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Commission on Black Males Returns in Philadelphia

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Former Mayor W. Wilson Goode Sr., head of Amachi, to be co-chair

Special to the NNPA from The Philadelphia Tribune –

Mobilizing the entire city government and allies across the city, Mayor Michael Nutter has re-established the Mayor’s Commission on African-American Males.

“The City of Philadelphia is eager to help,” the mayor said in announcing the new commission. “The entire city government, everyone in city government and all of our related agencies will have a role to play, will be tasked to support the efforts of the mayor’s commission.”

The group will eventually be composed of about 30 volunteer members tasked with addressing unemployment, incarceration, a lack of education and health among Black men. They will issue an annual report on the state of African-American men in Philadelphia, along with recommendations for action.

“We must all look at the big picture,” Nutter said. “If a man is uneducated … if they are unemployed, if they are unhealthy, we pretty much know what their life path will be. But, if they are educated, employed and healthy they are a lot less likely to be part of the criminal justice system.”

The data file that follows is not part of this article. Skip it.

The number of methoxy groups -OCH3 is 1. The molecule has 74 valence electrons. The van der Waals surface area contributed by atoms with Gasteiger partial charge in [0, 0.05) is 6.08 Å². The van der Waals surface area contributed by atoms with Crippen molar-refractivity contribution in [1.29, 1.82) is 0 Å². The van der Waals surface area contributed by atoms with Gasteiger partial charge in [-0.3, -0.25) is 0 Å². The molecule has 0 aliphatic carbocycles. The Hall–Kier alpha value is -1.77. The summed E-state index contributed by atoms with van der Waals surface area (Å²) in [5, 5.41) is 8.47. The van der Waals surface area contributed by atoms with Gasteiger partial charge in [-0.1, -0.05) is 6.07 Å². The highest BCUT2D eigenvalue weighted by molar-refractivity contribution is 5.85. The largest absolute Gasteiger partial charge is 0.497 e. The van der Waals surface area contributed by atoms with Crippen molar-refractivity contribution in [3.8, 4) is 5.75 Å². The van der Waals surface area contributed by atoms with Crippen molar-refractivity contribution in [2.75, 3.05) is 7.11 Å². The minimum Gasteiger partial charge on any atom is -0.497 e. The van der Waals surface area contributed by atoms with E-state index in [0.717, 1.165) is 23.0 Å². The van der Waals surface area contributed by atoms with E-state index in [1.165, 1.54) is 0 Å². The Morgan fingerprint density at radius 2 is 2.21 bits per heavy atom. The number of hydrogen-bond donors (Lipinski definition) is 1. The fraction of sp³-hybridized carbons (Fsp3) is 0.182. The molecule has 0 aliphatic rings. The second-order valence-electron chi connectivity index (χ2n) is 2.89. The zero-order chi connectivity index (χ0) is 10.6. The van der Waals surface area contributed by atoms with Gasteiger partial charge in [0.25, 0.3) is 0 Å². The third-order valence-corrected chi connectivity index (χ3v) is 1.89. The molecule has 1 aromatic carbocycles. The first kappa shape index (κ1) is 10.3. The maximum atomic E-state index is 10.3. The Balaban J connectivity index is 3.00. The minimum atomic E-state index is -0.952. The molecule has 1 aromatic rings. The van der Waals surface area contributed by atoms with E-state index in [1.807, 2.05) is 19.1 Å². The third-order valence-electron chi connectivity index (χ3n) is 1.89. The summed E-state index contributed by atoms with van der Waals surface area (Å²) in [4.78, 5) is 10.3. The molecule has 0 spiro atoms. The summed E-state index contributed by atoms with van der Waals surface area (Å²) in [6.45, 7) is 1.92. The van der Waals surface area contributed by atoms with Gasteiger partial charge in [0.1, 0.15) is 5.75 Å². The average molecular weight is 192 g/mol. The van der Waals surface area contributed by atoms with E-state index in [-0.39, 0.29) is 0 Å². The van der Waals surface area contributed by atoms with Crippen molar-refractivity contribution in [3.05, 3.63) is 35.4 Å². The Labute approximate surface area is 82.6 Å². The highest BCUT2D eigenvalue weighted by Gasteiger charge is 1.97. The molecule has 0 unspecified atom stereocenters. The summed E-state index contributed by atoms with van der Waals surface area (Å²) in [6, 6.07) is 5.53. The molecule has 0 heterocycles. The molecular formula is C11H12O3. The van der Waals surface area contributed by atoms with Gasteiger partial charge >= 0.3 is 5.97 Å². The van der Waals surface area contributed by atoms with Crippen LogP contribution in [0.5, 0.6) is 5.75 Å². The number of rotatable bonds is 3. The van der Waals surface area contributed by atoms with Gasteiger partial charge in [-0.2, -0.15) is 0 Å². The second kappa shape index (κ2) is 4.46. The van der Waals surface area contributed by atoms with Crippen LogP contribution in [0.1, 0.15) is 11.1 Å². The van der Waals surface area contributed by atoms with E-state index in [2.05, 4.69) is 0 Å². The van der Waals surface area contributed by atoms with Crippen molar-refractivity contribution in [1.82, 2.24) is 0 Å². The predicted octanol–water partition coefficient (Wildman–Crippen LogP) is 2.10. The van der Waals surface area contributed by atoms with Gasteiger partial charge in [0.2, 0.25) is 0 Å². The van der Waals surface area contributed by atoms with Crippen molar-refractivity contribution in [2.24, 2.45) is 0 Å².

Nutter signed an executive order creating the commission at a special ceremony last week at City Hall.

He also named its three co-chairs: former Mayor W. Wilson Goode Sr., who first created the commission in 1991 and now heads Amachi, an education non-profit; Bilal Qayyum, president of the Father’s Day Rally Committee Inc. and Jamar Izzard, a radio host at 107.9.

“The plight of the African-American male is a crisis,” Goode said. “Unless something is done, then the future of African-American males looks very, very bleak.”

Goode first created the commission because he had concerns similar to Nutter’s.

“There are ways we can begin to deal with this problem, if we show it attention,” he said, adding that if Nutter hadn’t asked him to be a part of the commission he would have begged to be appointed. “For me, this is my life’s work.”

Qayyum and Izzard echoed Goode.

“We have to challenge ourselves and all the others around us to change their attitude and their behavior,” Qayyum said. “We’re going to make some changes in this city to let folks know that there are more positive Black men in the city doing positive things than there are doing negative things.”

“I’m going to give it everything I have,” added Izzard.


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0 # Guest 2011-10-03 19:45
The way the United States economy is I think all of our ''Future" look's bleaker than we expected! Not just black males!

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